Lawrence Livermore National Laboratory

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Evolving at the Speed of Exascale

High-performance computing (HPC) speeds the design of new technologies, yet the path from start to finish is rarely smooth. Bugs, broken codes, or system failures require added time for troubleshooting and increase the risk of data loss. Lawrence Livermore, one of the Department of Energy (DOE) national laboratories at the forefront of HPC, has addressed failure recovery by developing the Scalable Checkpoint/Restart (SCR) framework.

SCR, developed in 2008, stores data mid-execution via checkpointing, a technique that enables streamlined data caching and eliminates the need for time-consuming manual failure recovery. SCR automatically restarts codes after a failure and does so in mere minutes. By managing the data on complex storage hierarchies, SCR handles both application data and checkpoints simultaneously and provides full-featured checkpoint/restart support. SCR features highly portable, production-level software that is easy to integrate into HPC applications. Livermore computer scientists earned a 2019 R&D 100 award for an iteration of the SCR framework that enables HPC applications to use hierarchical storage systems effectively. (See S&TR, July 2020, Resiliency in Computer Applications.)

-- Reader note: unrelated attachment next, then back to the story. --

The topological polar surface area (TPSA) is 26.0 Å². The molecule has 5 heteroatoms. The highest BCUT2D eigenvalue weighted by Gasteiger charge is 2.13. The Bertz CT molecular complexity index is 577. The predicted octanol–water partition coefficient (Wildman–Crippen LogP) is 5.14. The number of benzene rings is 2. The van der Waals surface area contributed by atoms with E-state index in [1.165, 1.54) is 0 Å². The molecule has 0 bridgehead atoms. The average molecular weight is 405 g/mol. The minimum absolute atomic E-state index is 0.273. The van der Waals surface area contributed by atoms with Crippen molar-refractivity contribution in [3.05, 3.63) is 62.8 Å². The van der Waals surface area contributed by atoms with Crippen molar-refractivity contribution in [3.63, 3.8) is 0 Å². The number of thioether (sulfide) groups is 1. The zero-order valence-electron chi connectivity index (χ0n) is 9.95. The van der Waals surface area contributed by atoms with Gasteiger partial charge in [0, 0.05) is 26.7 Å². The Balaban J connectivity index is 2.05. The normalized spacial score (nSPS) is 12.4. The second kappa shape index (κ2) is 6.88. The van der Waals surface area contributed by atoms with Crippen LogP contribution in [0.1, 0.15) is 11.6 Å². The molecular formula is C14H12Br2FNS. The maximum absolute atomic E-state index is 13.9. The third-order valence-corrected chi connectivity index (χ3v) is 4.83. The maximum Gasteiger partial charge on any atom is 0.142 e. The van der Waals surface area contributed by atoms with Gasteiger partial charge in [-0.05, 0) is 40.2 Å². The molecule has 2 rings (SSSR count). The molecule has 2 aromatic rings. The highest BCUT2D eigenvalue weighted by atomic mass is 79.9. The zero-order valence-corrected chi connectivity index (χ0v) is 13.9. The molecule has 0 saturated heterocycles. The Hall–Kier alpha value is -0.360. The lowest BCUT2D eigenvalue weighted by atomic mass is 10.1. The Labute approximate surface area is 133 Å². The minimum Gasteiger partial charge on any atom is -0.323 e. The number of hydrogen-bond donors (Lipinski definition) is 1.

This crucial capability for exascale computing has become increasingly relevant as DOE’s exascale systems—Frontier (Oak Ridge National Laboratory), Aurora (Argonne National Laboratory), and El Capitan (Lawrence Livermore)—come online. Livermore’s SCR team has adapted the framework for exascale computing needs through collaboration with Oak Ridge and Argonne as well as through development of unique compute nodes called Rabbits that were designed with SCR’s key capabilities in mind.